|I took a good whiff of my hairbrush and there was a distinctive smell, so familiar, yet I could not quite put my finger on it.|
This is after a week of not using shampoo. Being isolated in a hotel on a quarantine order, I thought it would be a good chance to give the “no-poo” or “no-shampoo” experiment a try.
“Cheese!” or more specially “blue cheese”.
I figured out. The smell was unique and slightly pungent but not entirely distasteful, somewhat the effect durian has on some people. Some people like it, but some people don’t. But it’s definitely not a smell one associates freshly shampooed hair with.
Besides the smell on my brush, I also noticed that a week without shampooing caused my hair to have more volume, and allowed it stayed in place when I style it with my hands, unlike the frizzy hair I usually have. To my surprise, my hair now felt and looked better.
It made me very curious, what exactly was happening to my hair, that it smelt like the by products of bacteria that ferment cheese.
I googled and found out that the scalp, like the gut, mouth and skin, has its own unique microbiome or colonies of microbes that grow in harmony with one another and with the host substrate. Different from other body sites, the scalp microbiome is characterized by low bacterial diversity and dominated by Cutibacterium acnes, Staphylococcus epidermidis and Malassezia spp. (Saxena et al., 2021).
The scalp is a unique environment, different from the exposed skin. Because of the many strands of hairs on it, it is a humid environment and protected from UV light, and conducive for the growth of unique strains of microbes. It was like your scalp is a garden where you tend strains of bacteria and some fungus, that have developed a symbiotic (or a mutually beneficial) relationship with you.
I googled and found out that some strains of bacteria, make use of the sebum or oil in the scalp, that we naturally produce to moisturize our hair, to make vitamins that are good for hair growth – like biotin, a vitamin that is good for hair growth and scalp health, something our body does not naturally produce but can be bought as supplements from your local drug store.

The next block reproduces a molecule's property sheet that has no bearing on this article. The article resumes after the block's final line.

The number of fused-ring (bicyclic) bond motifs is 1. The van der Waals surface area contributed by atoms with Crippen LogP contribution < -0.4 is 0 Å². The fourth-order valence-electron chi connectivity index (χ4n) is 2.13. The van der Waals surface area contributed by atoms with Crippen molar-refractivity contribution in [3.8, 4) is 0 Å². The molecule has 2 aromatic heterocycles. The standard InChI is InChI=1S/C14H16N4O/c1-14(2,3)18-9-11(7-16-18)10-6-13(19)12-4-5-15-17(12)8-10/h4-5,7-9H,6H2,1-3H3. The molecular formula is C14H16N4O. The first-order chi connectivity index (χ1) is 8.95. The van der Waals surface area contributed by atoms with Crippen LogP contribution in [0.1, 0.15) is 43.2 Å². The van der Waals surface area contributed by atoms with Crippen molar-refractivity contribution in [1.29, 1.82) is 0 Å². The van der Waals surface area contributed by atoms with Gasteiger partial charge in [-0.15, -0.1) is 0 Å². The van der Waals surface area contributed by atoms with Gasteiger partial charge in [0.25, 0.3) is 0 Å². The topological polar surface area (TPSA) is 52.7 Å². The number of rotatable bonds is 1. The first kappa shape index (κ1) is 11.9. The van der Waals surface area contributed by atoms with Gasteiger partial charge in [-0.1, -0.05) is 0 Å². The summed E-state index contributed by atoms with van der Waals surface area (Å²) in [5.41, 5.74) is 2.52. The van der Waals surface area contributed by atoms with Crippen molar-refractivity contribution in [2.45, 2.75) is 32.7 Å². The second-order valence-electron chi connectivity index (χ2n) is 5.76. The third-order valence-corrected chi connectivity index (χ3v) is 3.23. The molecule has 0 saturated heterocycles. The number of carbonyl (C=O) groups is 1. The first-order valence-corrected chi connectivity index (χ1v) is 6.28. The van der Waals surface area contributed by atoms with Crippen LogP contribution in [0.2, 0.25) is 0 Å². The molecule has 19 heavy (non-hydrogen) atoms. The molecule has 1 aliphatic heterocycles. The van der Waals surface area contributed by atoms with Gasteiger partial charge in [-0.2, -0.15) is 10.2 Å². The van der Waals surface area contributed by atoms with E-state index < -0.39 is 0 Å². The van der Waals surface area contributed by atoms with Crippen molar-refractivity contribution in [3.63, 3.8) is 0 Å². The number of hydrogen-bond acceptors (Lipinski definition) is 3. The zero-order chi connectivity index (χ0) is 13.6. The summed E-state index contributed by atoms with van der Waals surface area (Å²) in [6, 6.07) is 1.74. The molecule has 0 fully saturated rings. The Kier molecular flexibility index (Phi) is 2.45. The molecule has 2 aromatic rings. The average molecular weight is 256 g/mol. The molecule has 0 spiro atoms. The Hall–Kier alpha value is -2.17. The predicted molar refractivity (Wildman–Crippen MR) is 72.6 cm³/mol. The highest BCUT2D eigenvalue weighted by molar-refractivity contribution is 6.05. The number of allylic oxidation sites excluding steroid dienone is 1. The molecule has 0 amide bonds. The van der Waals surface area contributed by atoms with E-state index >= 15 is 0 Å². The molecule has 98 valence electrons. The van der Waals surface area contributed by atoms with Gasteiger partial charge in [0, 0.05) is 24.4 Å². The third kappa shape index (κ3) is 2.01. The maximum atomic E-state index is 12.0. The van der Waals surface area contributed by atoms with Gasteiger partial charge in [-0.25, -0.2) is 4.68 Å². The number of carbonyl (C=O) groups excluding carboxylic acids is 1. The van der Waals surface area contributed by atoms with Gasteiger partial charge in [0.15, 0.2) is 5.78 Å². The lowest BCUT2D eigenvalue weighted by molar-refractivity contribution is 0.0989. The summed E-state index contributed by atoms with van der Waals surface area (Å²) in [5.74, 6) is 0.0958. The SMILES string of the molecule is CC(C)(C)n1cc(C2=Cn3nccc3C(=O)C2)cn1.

It intrigued me. You mean the reason why a good diet helps us to have good and strong hair was partly due to good nutrition causing us to produce high quality sebum to feed these bacteria strains, who in turn produce beneficial by products that maintain healthy scalp and hair?
And then, reading more, it appears that dandruff, a condition where flaky skin falls off the scalp, happens when there is more fungal than bacterial growth. So when you don’t take such good care of the garden of your scalp and allow “weeds” or invasive fungus to overwhelm the good bacteria on your scalp, you get hair conditions like dandruff (Saxena et al., 2018) or alopecia (balding) (Barquero-Orias et al., 2021)?
This must be why using the right shampoo, not over washing the hair, and not putting the hair into harsh situations like using chemical and mechanical treatments on them, is good for the hair. We want to maintain an environment that is conducive for good bacteria growth. And that means we want to keep some of these sebum on our hair, and let the scalp and hair be an environment that is conducive to bacterial growth.
And this must possibly be why putting some things like coconut oil on our hair (Saxena et al., 2021), or following other hair care secrets of our grandmothers, is good for the hair, because we are giving additional nutrients to our microbiome, and keeping the microbes happy, means they keep our scalp healthy as well.
This knowledge transformed how I saw my hair. I used to see it as a hassle, which kind of explained my joy when I once shaved it off two years ago. It was then to me one more thing to worry about. But now, I see my scalp and hair in a new light. It is now a mobile or portable garden where I tend to microbes. And when I eat well and treat my hair right, the microbes are kept in good balance and reward me with hair of good texture and which is easy to manage.
I am no longer tending to my hair alone for my own vanity’s sake, but I have microbe partners whose survival and growth are dependent on the decisions I make about my hair and in turn, my health and beauty dependent on them.
Barquero-Orias D, Muñoz Moreno-Arrones O, Vañó-Galván S. Alopecia y microbioma: ¿futura diana terapéutica? Actas Dermosifiliogr. 2021;112:495–502. (https://actasdermo.org/en-alopecia-microbiome-a-future-therapeutic-articulo-S1578219021001487)
Saxena R, Mittal P, Clavaud C, Dhakan DB, Hegde P, Veeranagaiah MM, Saha S, Souverain L, Roy N, Breton L, Misra N and Sharma VK (2018) Comparison of Healthy and Dandruff Scalp Microbiome Reveals the Role of Commensals in Scalp Health. Front. Cell. Infect. Microbiol. 8:346. doi: 10.3389/fcimb.2018.00346 (https://www.frontiersin.org/articles/10.3389/fcimb.2018.00346/full)
Saxena, R., Mittal, P., Clavaud, C. et al. Longitudinal study of the scalp microbiome suggests coconut oil to enrich healthy scalp commensals. Sci Rep 11, 7220 (2021). https://doi.org/10.1038/s41598-021-86454-1 (https://www.nature.com/articles/s41598-021-86454-1)